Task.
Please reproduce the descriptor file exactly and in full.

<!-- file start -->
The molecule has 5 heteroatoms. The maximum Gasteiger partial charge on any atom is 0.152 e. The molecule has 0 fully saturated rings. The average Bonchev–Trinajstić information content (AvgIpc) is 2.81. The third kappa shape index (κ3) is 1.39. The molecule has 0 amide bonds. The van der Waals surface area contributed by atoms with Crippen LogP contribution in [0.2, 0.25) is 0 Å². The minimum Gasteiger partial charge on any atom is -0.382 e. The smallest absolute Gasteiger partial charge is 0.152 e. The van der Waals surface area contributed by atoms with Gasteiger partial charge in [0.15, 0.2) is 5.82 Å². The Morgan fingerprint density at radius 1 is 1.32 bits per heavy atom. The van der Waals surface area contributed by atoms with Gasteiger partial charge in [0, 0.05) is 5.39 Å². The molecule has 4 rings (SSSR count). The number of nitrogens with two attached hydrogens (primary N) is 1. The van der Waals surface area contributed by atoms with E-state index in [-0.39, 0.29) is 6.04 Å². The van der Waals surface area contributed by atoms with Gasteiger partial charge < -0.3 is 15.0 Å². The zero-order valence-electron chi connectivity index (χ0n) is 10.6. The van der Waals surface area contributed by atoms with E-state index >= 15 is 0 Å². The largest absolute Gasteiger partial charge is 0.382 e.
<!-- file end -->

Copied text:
The molecule has 5 heteroatoms. The maximum Gasteiger partial charge on any atom is 0.152 e. The molecule has 0 fully saturated rings. The average Bonchev–Trinajstić information content (AvgIpc) is 2.81. The third kappa shape index (κ3) is 1.39. The molecule has 0 amide bonds. The van der Waals surface area contributed by atoms with Crippen LogP contribution in [0.2, 0.25) is 0 Å². The minimum Gasteiger partial charge on any atom is -0.382 e. The smallest absolute Gasteiger partial charge is 0.152 e. The van der Waals surface area contributed by atoms with Gasteiger partial charge in [0.15, 0.2) is 5.82 Å². The Morgan fingerprint density at radius 1 is 1.32 bits per heavy atom. The van der Waals surface area contributed by atoms with Gasteiger partial charge in [0, 0.05) is 5.39 Å². The molecule has 4 rings (SSSR count). The number of nitrogens with two attached hydrogens (primary N) is 1. The van der Waals surface area contributed by atoms with E-state index in [-0.39, 0.29) is 6.04 Å². The van der Waals surface area contributed by atoms with Gasteiger partial charge < -0.3 is 15.0 Å². The zero-order valence-electron chi connectivity index (χ0n) is 10.6. The van der Waals surface area contributed by atoms with E-state index >= 15 is 0 Å². The largest absolute Gasteiger partial charge is 0.382 e.